House of Commons Hansard #145 of the 38th Parliament, 1st Session. (The original version is on Parliament's site.) The word of the day was price.

Topics

Aboriginal Affairs
Oral Questions

2:55 p.m.

Conservative

Jeremy Harrison Churchill River, SK

Mr. Speaker, today we learn of yet another horror story in a Canadian aboriginal community. The home of every single resident of the Kwicksutaineuk First Nation has been condemned as unfit for human habitation. People are becoming ill as mould permeates the decrepit houses.

The community has lived under a boil water advisory for nine years. Will the Prime Minister admit that he and his government have again failed aboriginal Canadians?

Aboriginal Affairs
Oral Questions

2:55 p.m.

Fredericton
New Brunswick

Liberal

Andy Scott Minister of Indian Affairs and Northern Development and Federal Interlocutor for Métis and Non-Status Indians

Mr. Speaker, the solution to the longstanding problems that face first nation Canadians will not be solved immediately and they will not be imposed on the community either.

We are working with the community in this case. We have been for years. We are making progress, but we are going to do it together with the community because that is the only way that the solution can be sustainable.

Aboriginal Affairs
Oral Questions

2:55 p.m.

Conservative

Jeremy Harrison Churchill River, SK

Mr. Speaker, I do not know how many years this minister needs. Our first nations are living in third world conditions. There are currently 95 boil water advisories for native communities across Canada.

The Prime Minister said the gap between the health of native peoples and others is a “huge moral issue for us as Canadians”, yet the Liberal government continues to drag its feet while aboriginal Canadians are getting sick from drinking their own water.

What is it that this government is prepared to defend: its legacy of inaction, its incompetence, or its immorality?

Aboriginal Affairs
Oral Questions

2:55 p.m.

Fredericton
New Brunswick

Liberal

Andy Scott Minister of Indian Affairs and Northern Development and Federal Interlocutor for Métis and Non-Status Indians

Mr. Speaker, we have acknowledged that the living conditions for first nation Canadians are unacceptable. That is the reason why we are working with all jurisdictions and the community itself. We are meeting in Kelowna on November 24 and 25 to deal with this problem once and for all.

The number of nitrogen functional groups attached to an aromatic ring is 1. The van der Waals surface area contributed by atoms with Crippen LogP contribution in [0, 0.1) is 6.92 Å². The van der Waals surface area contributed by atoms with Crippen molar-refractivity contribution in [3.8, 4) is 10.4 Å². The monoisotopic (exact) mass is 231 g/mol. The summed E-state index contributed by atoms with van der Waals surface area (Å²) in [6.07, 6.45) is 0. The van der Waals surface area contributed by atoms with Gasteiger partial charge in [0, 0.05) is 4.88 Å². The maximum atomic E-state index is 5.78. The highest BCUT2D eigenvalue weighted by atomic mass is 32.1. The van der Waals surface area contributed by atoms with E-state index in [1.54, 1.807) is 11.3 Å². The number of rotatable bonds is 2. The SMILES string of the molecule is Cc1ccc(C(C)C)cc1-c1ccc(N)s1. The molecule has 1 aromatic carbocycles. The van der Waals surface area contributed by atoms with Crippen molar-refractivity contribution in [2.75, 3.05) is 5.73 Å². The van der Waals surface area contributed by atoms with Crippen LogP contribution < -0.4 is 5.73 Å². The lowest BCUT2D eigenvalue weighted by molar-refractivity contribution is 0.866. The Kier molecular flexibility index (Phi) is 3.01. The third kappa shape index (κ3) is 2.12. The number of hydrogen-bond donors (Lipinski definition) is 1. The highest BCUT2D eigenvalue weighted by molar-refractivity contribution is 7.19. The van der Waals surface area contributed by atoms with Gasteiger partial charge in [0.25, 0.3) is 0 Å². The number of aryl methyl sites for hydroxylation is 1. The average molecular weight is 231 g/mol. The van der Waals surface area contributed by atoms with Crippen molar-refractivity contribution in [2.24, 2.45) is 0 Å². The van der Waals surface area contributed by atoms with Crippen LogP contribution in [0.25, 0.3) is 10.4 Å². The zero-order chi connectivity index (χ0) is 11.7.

Citizenship and Immigration
Oral Questions

November 1st, 2005 / 2:55 p.m.

Liberal

Yasmin Ratansi Don Valley East, ON

Mr. Speaker, recent media headlines suggest that Canada's annual immigration target levels will increase by a maximum of 10,000 immigrants next year. It has been suggested that by increasing our target levels we will be able to help Canada cope with the challenges of an aging population, a low birth rate and a shortage of professional skills within Canada.

Could the Minister of Citizenship and Immigration please explain how increasing our annual target levels will help to clear the current backlog in the immigration system and convince more skilled workers to choose Canada?

Citizenship and Immigration
Oral Questions

2:55 p.m.

Eglinton—Lawrence
Ontario

Liberal

Joe Volpe Minister of Citizenship and Immigration

Mr. Speaker, it is true there is a consensus around the country that in order to address the demographic imbalances immigration is one of the most important issues, if not the most important program at the government's disposal, as well as an economic driver for all areas of the country.

I want to remind all members of this House that we are concentrating this year on fixing a system, building capacity, introducing flexibility and bringing in new mechanisms in order to turn the department into a recruiting mechanism so that we can go out there and get the people who will respond to the labour market needs of our economy and we will be able to integrate and--

Citizenship and Immigration
Oral Questions

3 p.m.

The Speaker

The hon. member for Rimouski-Neigette—Témiscouata—Les Basques.

Sponsorship Program